- Denial rates for new employment H-1B petitions were 32% in the first quarter of FY 2019, a significant increase in the number of rejections seen in previous years, according to research from the National Foundation for American Policy (NFAP). Between FY 2010 and FY 2015, the rate never exceeded 8%, NFAP said. The results are based on a study of U.S. Citizenship and Immigration Services (USCIS) data.
- The researchers said the rise in denials occurred because "USCIS and its adjudicators have raised the standard of proof for approving an H-1B petition without any new law or regulation that would permit the agency to do so legally."
- NFAP also noted that employers are experiencing more difficulty in getting approval for existing H-1B visa holders. In Q1 of FY 2019, USCIS denied 18% of H-1B petitions for continuing employment, compared to denying 3% in FY 2015 and 5% in FY 2017, NFAP said. NFAP noted that Amazon's H-1B denial rate was 17% for continuing employment during FY 2019. Microsoft's denial rate for initial employment was 13% for FY 2019, up from 1% in FY 2015, according to NFAP.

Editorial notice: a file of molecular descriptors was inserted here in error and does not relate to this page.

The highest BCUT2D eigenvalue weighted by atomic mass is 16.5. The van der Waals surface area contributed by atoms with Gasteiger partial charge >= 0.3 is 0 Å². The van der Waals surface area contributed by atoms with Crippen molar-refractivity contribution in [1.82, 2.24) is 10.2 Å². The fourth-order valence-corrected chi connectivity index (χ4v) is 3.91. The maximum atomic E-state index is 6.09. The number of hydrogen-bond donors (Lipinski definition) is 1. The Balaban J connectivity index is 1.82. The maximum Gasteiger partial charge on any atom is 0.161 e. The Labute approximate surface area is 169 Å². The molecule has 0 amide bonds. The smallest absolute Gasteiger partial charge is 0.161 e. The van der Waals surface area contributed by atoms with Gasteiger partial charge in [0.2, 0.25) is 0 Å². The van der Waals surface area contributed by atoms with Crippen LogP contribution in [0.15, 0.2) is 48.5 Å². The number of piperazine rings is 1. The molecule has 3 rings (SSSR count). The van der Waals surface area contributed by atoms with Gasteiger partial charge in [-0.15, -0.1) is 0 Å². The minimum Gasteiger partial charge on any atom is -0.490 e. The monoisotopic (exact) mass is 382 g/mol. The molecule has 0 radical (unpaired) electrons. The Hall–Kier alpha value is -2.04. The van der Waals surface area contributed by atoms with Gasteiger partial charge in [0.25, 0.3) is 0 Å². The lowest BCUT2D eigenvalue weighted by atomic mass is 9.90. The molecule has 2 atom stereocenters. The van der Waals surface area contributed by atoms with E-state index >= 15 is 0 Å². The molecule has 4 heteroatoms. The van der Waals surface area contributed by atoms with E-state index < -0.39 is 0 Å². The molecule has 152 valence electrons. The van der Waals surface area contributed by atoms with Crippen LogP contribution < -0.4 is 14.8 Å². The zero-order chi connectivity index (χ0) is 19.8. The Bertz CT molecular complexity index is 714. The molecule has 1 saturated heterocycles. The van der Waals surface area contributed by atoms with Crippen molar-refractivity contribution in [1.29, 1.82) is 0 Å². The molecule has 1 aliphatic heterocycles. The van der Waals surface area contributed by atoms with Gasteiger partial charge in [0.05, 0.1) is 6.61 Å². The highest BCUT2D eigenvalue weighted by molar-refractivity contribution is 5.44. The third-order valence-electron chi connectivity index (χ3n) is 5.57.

Computer-related occupations make up a large part of the H-1B program. Almost 70% of petitions in FY 2017 were for computer professionals, according to USCIS data. At least 10 companies that provide professional or IT services experienced denial rates for H-1B initial employment of more than 40% in Q1 FY 2019, while the companies' denial rates in FY 2015 were between 4% and 8%, NFAP said.
Earlier this year, the U.S. Department of Homeland Security (DHS) made changes to the H-1B visa program. The rule reversed the order by which USCIS selects H-1B petitions so that USCIS first selects the petitions filed on behalf of all visa holders and then selects from the remaining petitions a number estimated to reach the advanced degree exemption.
DHS also put into place an electronic registration requirement for H-1B cap-subject petitions expected for the FY 2021 cap season.
DHS has said the reversed selection process will increase the number of individuals with advanced degrees from U.S. colleges and universities selected for further processing and that the electronic visa program will be more productive for businesses.
But others have reported the filing process has become more difficult for petitioners and employers, with previously routine H-1B applications receiving much more scrutiny than in the past.
Employer willingness to hire under the H-1B visa system does have a payoff, according to research by two University of California assistant professors. In a study involving product reallocation over patents, they discovered that firms that hire high-skilled workers through the program are more likely to have high product reallocation rates associated with high amounts of revenue growth.
The researchers also found that businesses that hired H-1B workers weren't as damaged by the Great Recession as those that did not.